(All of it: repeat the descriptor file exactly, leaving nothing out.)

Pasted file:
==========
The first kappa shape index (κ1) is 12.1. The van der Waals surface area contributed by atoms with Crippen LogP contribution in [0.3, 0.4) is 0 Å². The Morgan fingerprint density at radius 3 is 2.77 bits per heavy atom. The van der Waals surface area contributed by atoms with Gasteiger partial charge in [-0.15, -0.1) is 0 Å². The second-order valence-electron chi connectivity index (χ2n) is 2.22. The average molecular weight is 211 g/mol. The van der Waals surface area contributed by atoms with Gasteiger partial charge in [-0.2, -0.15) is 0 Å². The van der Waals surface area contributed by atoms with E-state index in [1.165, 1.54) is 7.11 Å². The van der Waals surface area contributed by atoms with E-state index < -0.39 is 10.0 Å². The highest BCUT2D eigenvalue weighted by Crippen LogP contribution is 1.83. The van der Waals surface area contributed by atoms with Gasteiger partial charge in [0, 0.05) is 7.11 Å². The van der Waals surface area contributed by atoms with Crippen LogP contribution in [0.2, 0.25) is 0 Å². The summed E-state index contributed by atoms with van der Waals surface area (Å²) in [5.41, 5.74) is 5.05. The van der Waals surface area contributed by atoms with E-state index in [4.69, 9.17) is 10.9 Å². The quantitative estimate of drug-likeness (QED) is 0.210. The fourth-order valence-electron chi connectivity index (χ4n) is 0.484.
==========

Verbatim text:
The first kappa shape index (κ1) is 12.1. The van der Waals surface area contributed by atoms with Crippen LogP contribution in [0.3, 0.4) is 0 Å². The Morgan fingerprint density at radius 3 is 2.77 bits per heavy atom. The van der Waals surface area contributed by atoms with Gasteiger partial charge in [-0.15, -0.1) is 0 Å². The second-order valence-electron chi connectivity index (χ2n) is 2.22. The average molecular weight is 211 g/mol. The van der Waals surface area contributed by atoms with Gasteiger partial charge in [-0.2, -0.15) is 0 Å². The van der Waals surface area contributed by atoms with E-state index in [1.165, 1.54) is 7.11 Å². The van der Waals surface area contributed by atoms with E-state index < -0.39 is 10.0 Å². The highest BCUT2D eigenvalue weighted by Crippen LogP contribution is 1.83. The van der Waals surface area contributed by atoms with Gasteiger partial charge in [0, 0.05) is 7.11 Å². The van der Waals surface area contributed by atoms with Crippen LogP contribution in [0.2, 0.25) is 0 Å². The summed E-state index contributed by atoms with van der Waals surface area (Å²) in [5.41, 5.74) is 5.05. The van der Waals surface area contributed by atoms with E-state index in [4.69, 9.17) is 10.9 Å². The quantitative estimate of drug-likeness (QED) is 0.210. The fourth-order valence-electron chi connectivity index (χ4n) is 0.484.